William Weaver Civil War, photo courtesy of Larry Oberly.

In this column, Margie Jenkins, a descendant of the Weaver family, and her daughter Susan Jenkins take us back to Weaversville. The year — 1850.

Family members were housed in a number of buildings on the property. Samuel Weaver had eight brothers and sisters and eight children (four died in infancy), plus his wife, Maria Magdalene Fatzinger Weaver, so Samuel decided to build a new home.

One of the stone homes was carefully dismantled and the material saved for rebuilding a three-story house of brick instead of stone. This site was probably where John Hays, an original settler, had a home. The old fireplace was preserved and added to the structure.

The family moved into the house in 1859. Samuel died before he could move into the new home. The sturdy building later became the Weaversville Hotel.

Magdalene Weaver died Jan. 10, 1860, at age 88. One of her fondest memories was when she was a child. Benjamin Franklin stopped at the Craig settlement and stayed at the Hays home. In later years, she continued to point to the room used by Benjamin Franklin when he inspected the early colonial postal system.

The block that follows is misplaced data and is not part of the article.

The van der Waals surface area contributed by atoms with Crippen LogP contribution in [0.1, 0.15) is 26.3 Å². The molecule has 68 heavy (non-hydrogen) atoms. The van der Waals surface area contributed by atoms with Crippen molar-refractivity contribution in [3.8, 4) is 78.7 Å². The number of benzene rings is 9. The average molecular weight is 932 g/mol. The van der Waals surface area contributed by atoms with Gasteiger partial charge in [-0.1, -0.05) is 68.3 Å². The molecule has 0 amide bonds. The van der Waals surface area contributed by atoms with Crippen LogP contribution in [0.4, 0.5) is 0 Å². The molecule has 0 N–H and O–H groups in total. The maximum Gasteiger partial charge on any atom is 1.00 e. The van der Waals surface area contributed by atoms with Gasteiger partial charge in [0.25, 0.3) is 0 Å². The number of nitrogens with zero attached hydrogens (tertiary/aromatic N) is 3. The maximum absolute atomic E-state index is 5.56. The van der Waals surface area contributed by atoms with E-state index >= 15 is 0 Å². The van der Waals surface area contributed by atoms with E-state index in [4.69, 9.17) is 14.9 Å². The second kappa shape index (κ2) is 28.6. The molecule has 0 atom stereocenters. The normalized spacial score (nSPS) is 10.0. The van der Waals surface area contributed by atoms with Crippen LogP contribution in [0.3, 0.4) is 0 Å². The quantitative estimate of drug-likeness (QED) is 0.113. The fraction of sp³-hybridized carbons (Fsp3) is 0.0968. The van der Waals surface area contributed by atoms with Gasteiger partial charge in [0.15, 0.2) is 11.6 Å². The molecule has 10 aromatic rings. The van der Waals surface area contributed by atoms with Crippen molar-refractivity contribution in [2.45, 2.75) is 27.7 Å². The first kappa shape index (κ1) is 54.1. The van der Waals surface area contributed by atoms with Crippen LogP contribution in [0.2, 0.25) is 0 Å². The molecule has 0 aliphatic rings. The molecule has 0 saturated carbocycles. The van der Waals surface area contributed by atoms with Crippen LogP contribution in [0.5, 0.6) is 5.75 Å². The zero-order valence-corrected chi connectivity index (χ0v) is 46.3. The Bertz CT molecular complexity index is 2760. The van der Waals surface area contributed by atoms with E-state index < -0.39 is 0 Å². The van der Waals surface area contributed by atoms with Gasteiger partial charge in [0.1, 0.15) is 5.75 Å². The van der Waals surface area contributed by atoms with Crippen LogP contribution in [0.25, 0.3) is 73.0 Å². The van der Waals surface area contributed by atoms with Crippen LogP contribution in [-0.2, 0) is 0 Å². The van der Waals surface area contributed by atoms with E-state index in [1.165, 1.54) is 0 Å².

The Weavers lived to see the colonies become the United States of America.

War clouds covered the nation when, in April 1861, the Civil War threatened to split the country. The call to serve was answered by William Weaver. He was 24 years old, 5 feet, 8-1/2 inches tall and a clerk in what is East Allen Township. Weaversville boundaries reach into both Allen and East Allen townships.

William was born Aug. 9, 1838. At the time of enlistment, he was married with two children, ages 2 and 1.

In January 1863, he contracted jaundice and was admitted to the Windmill Point Hospital for treatment of typhoid fever and jaundice. He was discharged in April 1863.

In 1883, he began receiving a pension of $6 a month for rheumatism, kidney and liver disease. He died in May 1902 of heart disease in Bethlehem.

The Weavers were interested in education. Most local schools were one-room buildings with one teacher instructing many students from grades 1 to 8. High schools were nonexistent, so Samuel and Michael donated land for a three-story brick school building. The building still stands in Weaversville.

Our next three columns are very fascinating. The Jenkins family provided a rare brochure and catalog from the Weaversville Academy, a piece of history Larry Oberly and this writer have never seen. In our next three columns, we will visit the academy in 1858.


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